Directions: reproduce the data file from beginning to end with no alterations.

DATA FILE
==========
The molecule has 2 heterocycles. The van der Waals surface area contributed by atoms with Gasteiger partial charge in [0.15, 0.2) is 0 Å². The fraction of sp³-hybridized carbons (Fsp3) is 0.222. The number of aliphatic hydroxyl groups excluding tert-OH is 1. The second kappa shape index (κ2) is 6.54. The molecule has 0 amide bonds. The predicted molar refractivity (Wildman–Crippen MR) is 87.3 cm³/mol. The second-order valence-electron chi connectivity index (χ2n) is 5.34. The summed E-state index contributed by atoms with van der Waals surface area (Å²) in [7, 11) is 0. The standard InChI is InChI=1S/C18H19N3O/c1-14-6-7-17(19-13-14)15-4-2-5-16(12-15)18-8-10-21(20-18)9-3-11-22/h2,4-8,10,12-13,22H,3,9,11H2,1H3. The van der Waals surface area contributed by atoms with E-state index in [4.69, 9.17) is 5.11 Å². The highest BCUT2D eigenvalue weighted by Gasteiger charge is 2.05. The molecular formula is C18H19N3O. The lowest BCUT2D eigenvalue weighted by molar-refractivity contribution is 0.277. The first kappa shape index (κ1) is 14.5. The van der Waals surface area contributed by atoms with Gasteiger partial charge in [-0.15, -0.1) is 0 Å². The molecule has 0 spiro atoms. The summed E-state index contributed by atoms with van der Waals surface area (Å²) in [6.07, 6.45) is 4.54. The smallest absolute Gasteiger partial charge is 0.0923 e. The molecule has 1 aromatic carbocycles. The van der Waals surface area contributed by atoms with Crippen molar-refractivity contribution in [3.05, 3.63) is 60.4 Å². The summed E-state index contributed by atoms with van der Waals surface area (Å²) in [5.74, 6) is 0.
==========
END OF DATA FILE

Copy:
The molecule has 2 heterocycles. The van der Waals surface area contributed by atoms with Gasteiger partial charge in [0.15, 0.2) is 0 Å². The fraction of sp³-hybridized carbons (Fsp3) is 0.222. The number of aliphatic hydroxyl groups excluding tert-OH is 1. The second kappa shape index (κ2) is 6.54. The molecule has 0 amide bonds. The predicted molar refractivity (Wildman–Crippen MR) is 87.3 cm³/mol. The second-order valence-electron chi connectivity index (χ2n) is 5.34. The summed E-state index contributed by atoms with van der Waals surface area (Å²) in [7, 11) is 0. The standard InChI is InChI=1S/C18H19N3O/c1-14-6-7-17(19-13-14)15-4-2-5-16(12-15)18-8-10-21(20-18)9-3-11-22/h2,4-8,10,12-13,22H,3,9,11H2,1H3. The van der Waals surface area contributed by atoms with E-state index in [4.69, 9.17) is 5.11 Å². The highest BCUT2D eigenvalue weighted by Gasteiger charge is 2.05. The molecular formula is C18H19N3O. The lowest BCUT2D eigenvalue weighted by molar-refractivity contribution is 0.277. The first kappa shape index (κ1) is 14.5. The van der Waals surface area contributed by atoms with Gasteiger partial charge in [-0.15, -0.1) is 0 Å². The molecule has 0 spiro atoms. The summed E-state index contributed by atoms with van der Waals surface area (Å²) in [6.07, 6.45) is 4.54. The smallest absolute Gasteiger partial charge is 0.0923 e. The molecule has 1 aromatic carbocycles. The van der Waals surface area contributed by atoms with Crippen molar-refractivity contribution in [3.05, 3.63) is 60.4 Å². The summed E-state index contributed by atoms with van der Waals surface area (Å²) in [5.74, 6) is 0.